Pope Benedict XVI called on science to respect life and dignity on Sunday as he blessed the first stone of a new disabled children's residence in Spain, alluding to the selection of embryos to eliminate deformities.
Remarkable advances in medicine had improved care for those most in need, said the 83-year-old pontiff, dressed in a white cassock, on the last day of a weekend visit to Spain where he sought to halt a perceived slide away from the Church.
Dedicated and humane treatment was crucial to healing, said Benedict, who met with children of the centre before attending a ceremony inside, seated on a red throne previously used by the royals. Outside, thousands of people gathered including youngsters shouting "Viva el Papa! (long live the pope)".
"Therefore, it is indispensable that new technological developments in the field of medicine never be to the detriment of respect for human life and dignity, so that those who suffer physical illnesses or handicaps can always receive that love and attention required to make them feel valued as persons in their concrete needs," he said.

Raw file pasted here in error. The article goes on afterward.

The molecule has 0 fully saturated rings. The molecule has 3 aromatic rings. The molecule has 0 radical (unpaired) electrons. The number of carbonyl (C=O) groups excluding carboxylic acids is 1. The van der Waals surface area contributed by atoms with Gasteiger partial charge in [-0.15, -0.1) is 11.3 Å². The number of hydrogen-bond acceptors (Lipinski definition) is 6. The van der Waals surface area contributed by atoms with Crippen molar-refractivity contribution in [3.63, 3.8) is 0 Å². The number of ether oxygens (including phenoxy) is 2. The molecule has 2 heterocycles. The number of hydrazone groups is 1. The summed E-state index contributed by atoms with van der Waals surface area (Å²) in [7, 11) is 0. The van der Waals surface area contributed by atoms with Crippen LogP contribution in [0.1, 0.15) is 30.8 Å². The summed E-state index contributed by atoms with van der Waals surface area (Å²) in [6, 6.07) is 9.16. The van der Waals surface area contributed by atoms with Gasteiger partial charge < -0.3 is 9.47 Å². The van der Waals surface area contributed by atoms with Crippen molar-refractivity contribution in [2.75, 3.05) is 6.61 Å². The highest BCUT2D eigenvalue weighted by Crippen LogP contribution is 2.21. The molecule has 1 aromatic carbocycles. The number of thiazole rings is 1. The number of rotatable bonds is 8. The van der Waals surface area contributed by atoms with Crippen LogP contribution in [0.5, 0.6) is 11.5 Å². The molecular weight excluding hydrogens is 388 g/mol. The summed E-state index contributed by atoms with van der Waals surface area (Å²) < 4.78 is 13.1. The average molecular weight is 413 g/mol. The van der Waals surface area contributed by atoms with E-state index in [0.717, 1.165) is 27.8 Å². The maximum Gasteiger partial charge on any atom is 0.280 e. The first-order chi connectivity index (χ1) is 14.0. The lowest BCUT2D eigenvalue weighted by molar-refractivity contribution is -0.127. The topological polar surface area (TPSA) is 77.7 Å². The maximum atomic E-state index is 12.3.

The pontiff sprinkled holy water on the first stone of a new residence that will carry his name, part of a centre run by the Roman Catholic Church's Nino Dios foundation for children with Down's Syndrome and other mental disabilities.
The press director for the Spanish Bishops' Conference, Isidro Catela, said in the week before the pope's arrival that the number of children with Down's Syndrome had declined.
"We know that the number of these people has declined mostly because a good number of them are eliminated before they are born," he said.
The pope's visit was in defence of life, Catela said. "He will extend his hand in this way to the defence of life, the life of everybody, whether or not they have greater or less intellectual capacity."
In December 2008, the Vatican issued a document affirming the "dignity of the human embryo."
The sweeping instruction listed biomedical techniques considered "illicit" by the Roman Catholic Church such as in vitro fertilisation, cloning, the therapeutic use of stem cells, producing vaccines from embryo cells and the use of the "morning-after" contraceptive pill.
Such practices go against the "fundamental principle" that the dignity of the person must be recognised from conception until natural death, it said.